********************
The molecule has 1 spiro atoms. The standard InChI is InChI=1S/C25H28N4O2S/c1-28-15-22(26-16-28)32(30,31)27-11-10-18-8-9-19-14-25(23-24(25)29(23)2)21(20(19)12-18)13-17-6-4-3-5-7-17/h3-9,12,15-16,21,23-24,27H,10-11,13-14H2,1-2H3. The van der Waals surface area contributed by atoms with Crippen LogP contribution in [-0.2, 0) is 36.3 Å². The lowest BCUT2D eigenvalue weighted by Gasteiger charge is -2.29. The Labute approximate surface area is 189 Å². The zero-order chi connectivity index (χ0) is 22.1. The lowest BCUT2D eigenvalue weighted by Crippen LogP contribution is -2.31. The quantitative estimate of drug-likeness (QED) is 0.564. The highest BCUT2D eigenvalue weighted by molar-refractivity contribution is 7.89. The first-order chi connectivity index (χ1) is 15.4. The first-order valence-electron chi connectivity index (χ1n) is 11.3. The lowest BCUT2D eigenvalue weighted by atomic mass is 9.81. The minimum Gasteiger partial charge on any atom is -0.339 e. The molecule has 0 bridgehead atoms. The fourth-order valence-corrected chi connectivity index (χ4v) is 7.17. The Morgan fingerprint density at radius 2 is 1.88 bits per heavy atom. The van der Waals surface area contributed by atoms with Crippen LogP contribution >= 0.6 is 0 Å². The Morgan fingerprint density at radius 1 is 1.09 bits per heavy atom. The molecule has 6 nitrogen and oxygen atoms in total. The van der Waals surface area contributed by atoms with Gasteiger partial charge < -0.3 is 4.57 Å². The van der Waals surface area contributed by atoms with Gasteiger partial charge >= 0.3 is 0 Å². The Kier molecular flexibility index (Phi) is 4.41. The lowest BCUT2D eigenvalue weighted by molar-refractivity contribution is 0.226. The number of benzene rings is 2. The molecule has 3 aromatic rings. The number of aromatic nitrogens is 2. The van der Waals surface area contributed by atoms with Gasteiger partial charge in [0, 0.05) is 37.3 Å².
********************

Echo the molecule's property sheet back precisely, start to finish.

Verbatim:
The molecule has 1 spiro atoms. The standard InChI is InChI=1S/C25H28N4O2S/c1-28-15-22(26-16-28)32(30,31)27-11-10-18-8-9-19-14-25(23-24(25)29(23)2)21(20(19)12-18)13-17-6-4-3-5-7-17/h3-9,12,15-16,21,23-24,27H,10-11,13-14H2,1-2H3. The van der Waals surface area contributed by atoms with Crippen LogP contribution in [-0.2, 0) is 36.3 Å². The lowest BCUT2D eigenvalue weighted by Gasteiger charge is -2.29. The Labute approximate surface area is 189 Å². The zero-order chi connectivity index (χ0) is 22.1. The lowest BCUT2D eigenvalue weighted by Crippen LogP contribution is -2.31. The quantitative estimate of drug-likeness (QED) is 0.564. The highest BCUT2D eigenvalue weighted by molar-refractivity contribution is 7.89. The first-order chi connectivity index (χ1) is 15.4. The first-order valence-electron chi connectivity index (χ1n) is 11.3. The lowest BCUT2D eigenvalue weighted by atomic mass is 9.81. The minimum Gasteiger partial charge on any atom is -0.339 e. The molecule has 0 bridgehead atoms. The fourth-order valence-corrected chi connectivity index (χ4v) is 7.17. The Morgan fingerprint density at radius 2 is 1.88 bits per heavy atom. The van der Waals surface area contributed by atoms with Crippen LogP contribution >= 0.6 is 0 Å². The Morgan fingerprint density at radius 1 is 1.09 bits per heavy atom. The molecule has 6 nitrogen and oxygen atoms in total. The van der Waals surface area contributed by atoms with Gasteiger partial charge < -0.3 is 4.57 Å². The van der Waals surface area contributed by atoms with Gasteiger partial charge >= 0.3 is 0 Å². The Kier molecular flexibility index (Phi) is 4.41. The lowest BCUT2D eigenvalue weighted by molar-refractivity contribution is 0.226. The number of benzene rings is 2. The molecule has 3 aromatic rings. The number of aromatic nitrogens is 2. The van der Waals surface area contributed by atoms with Gasteiger partial charge in [0, 0.05) is 37.3 Å².